MANILA — Vice President Leni Robredo will "soon" be invited to present to the House of Representatives the changes she wants in the government's anti-narcotics drive in which she recently accepted a leadership post, a lawmaker said Thursday.
As new co-chair of the Inter-agency Committee on Anti-illegal Drugs (ICAD), Robredo said she would go after drug bigwigs, policemen who allegedly resold seized narcotics, and officials who smuggled tons of shabu into the country. The Vice President also earlier called for a "health-based" approach in fighting the drug menace.
"We will invite the Vice President soon," said the head of the House Committee on Dangerous Drugs, Surigao del Norte Rep. Ace Barbers.
"[Ito'y] para mailatag niya sa komite iyong kaniyang mga proposal sa pag-tweak sa anti-drug program ng ating administration. Interasado kami d'yan, baka kailangan may legislation na gawin," he added.
(It's so she could lay down before the committee her proposal in tweaking the administration's anti-drug program. We are interested because it might need legislation.)
FIGHTING GOLDEN TRIANGLE
Drug hauls worth millions of pesos recently confiscated across the country were smuggled into ports by the "Golden Triangle" syndicate, Barbers said, citing information from a Customs official.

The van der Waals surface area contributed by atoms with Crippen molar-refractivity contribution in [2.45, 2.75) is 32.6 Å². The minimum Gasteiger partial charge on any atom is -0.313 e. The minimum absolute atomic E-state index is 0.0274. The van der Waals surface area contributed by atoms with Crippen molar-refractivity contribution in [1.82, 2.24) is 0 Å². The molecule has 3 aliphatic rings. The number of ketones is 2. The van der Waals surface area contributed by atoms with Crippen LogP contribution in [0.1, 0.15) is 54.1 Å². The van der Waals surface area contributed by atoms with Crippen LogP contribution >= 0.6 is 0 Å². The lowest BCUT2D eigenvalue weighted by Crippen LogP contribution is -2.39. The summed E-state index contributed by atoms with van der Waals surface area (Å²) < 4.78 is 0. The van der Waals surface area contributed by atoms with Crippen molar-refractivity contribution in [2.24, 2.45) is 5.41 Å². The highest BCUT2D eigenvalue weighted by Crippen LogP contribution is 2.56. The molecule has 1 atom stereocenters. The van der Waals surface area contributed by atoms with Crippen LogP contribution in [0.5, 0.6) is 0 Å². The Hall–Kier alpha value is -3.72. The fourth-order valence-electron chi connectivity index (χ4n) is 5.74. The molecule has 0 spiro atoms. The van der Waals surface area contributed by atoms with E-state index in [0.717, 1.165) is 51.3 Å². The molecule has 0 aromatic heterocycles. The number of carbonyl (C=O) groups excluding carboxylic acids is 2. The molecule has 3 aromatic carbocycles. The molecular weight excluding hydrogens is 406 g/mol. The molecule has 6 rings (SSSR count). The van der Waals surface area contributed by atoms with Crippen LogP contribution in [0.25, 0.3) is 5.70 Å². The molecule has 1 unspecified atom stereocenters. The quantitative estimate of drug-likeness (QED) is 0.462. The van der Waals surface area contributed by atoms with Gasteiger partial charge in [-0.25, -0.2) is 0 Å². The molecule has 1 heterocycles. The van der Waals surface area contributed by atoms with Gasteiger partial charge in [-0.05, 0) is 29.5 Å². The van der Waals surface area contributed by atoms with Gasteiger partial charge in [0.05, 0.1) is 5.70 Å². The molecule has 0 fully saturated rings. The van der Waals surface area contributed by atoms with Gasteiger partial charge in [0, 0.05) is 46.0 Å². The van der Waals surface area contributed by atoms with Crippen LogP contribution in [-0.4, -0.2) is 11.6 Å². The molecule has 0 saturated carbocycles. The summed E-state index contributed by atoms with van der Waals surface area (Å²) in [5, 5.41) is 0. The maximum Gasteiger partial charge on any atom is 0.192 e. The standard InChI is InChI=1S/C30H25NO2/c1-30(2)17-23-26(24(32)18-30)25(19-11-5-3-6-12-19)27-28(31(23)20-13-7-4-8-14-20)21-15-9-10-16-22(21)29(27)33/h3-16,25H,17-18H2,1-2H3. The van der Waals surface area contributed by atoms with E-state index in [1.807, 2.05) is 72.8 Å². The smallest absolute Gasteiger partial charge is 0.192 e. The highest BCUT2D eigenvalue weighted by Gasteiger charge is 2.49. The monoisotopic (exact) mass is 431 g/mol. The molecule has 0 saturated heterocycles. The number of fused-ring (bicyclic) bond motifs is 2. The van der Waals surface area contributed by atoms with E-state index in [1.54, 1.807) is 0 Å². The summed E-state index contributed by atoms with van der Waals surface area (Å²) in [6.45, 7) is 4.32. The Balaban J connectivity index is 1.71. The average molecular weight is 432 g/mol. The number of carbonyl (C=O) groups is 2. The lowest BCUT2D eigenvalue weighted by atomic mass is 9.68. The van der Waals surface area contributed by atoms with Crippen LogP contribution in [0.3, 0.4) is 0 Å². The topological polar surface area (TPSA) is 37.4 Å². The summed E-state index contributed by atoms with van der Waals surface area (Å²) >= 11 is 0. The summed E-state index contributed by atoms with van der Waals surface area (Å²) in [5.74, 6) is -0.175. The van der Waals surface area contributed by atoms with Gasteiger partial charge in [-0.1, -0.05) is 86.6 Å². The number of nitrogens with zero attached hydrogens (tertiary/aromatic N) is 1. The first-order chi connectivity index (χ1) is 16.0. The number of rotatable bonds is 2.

"The Company", an alliance of 5 of Asia’s triad groups, is suspected of mass producing drugs in "super-labs" in Golden Triangle, a lawless opium-producing region where the borders of Myanmar, Thailand, China and Laos meet, according to a Reuters report.
To combat narcotics, Senate President Tito Sotto earlier proposed replacing the Philippine Drug Enforcement Agency (PDEA) with a new agency with "policy-making and strategy-formulating functions."
The House of Representatives is studying some provisions of Sotto's proposal, but a new anti-drug agency "will just become a same dog with new collar," said Barbers.
"Most of the sentiments ng mga kasamahan dito sa lower house e siguro palakasin muna natin itong existing nating PDEA by arming them with necessary logistics," he told radio DZMM.
"Superior ang firearms ng drug lord. Sa mobility, iyong atin naka-motorsiklo, kanila naka-SUV at mga bulletproof pa," he added.
(Most of the sentiments of our colleagues here in the lower house is perhaps strengthen first the existing PDEA by arming them with necessary logistics. The firearms of drug lords are superior. In terms of mobility, are agents use motorcycles, while drug dealers use bulletproof SUVs.)